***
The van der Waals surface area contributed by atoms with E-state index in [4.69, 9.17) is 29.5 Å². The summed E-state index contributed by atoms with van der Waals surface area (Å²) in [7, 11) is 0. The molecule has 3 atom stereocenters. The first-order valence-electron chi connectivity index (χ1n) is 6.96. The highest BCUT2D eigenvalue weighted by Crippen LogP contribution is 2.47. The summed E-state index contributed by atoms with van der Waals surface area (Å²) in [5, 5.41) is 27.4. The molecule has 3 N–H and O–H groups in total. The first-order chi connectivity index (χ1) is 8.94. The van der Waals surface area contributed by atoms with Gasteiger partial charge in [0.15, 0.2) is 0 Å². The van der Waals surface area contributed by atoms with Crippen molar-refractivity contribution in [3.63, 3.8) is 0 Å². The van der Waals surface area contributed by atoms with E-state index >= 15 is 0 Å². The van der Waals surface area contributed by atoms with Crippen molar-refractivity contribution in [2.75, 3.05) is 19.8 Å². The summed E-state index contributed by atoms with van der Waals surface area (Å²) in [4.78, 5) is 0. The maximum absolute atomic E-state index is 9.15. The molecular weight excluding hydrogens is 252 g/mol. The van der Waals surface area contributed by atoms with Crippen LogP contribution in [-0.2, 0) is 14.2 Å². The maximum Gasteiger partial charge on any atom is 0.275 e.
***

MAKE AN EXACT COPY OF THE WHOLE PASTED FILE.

The van der Waals surface area contributed by atoms with E-state index in [4.69, 9.17) is 29.5 Å². The summed E-state index contributed by atoms with van der Waals surface area (Å²) in [7, 11) is 0. The molecule has 3 atom stereocenters. The first-order valence-electron chi connectivity index (χ1n) is 6.96. The highest BCUT2D eigenvalue weighted by Crippen LogP contribution is 2.47. The summed E-state index contributed by atoms with van der Waals surface area (Å²) in [5, 5.41) is 27.4. The molecule has 3 N–H and O–H groups in total. The first-order chi connectivity index (χ1) is 8.94. The van der Waals surface area contributed by atoms with Gasteiger partial charge in [0.15, 0.2) is 0 Å². The van der Waals surface area contributed by atoms with Crippen molar-refractivity contribution in [3.63, 3.8) is 0 Å². The van der Waals surface area contributed by atoms with E-state index >= 15 is 0 Å². The van der Waals surface area contributed by atoms with Crippen molar-refractivity contribution in [2.75, 3.05) is 19.8 Å². The summed E-state index contributed by atoms with van der Waals surface area (Å²) in [4.78, 5) is 0. The maximum absolute atomic E-state index is 9.15. The molecular weight excluding hydrogens is 252 g/mol. The van der Waals surface area contributed by atoms with Crippen LogP contribution in [-0.2, 0) is 14.2 Å². The maximum Gasteiger partial charge on any atom is 0.275 e.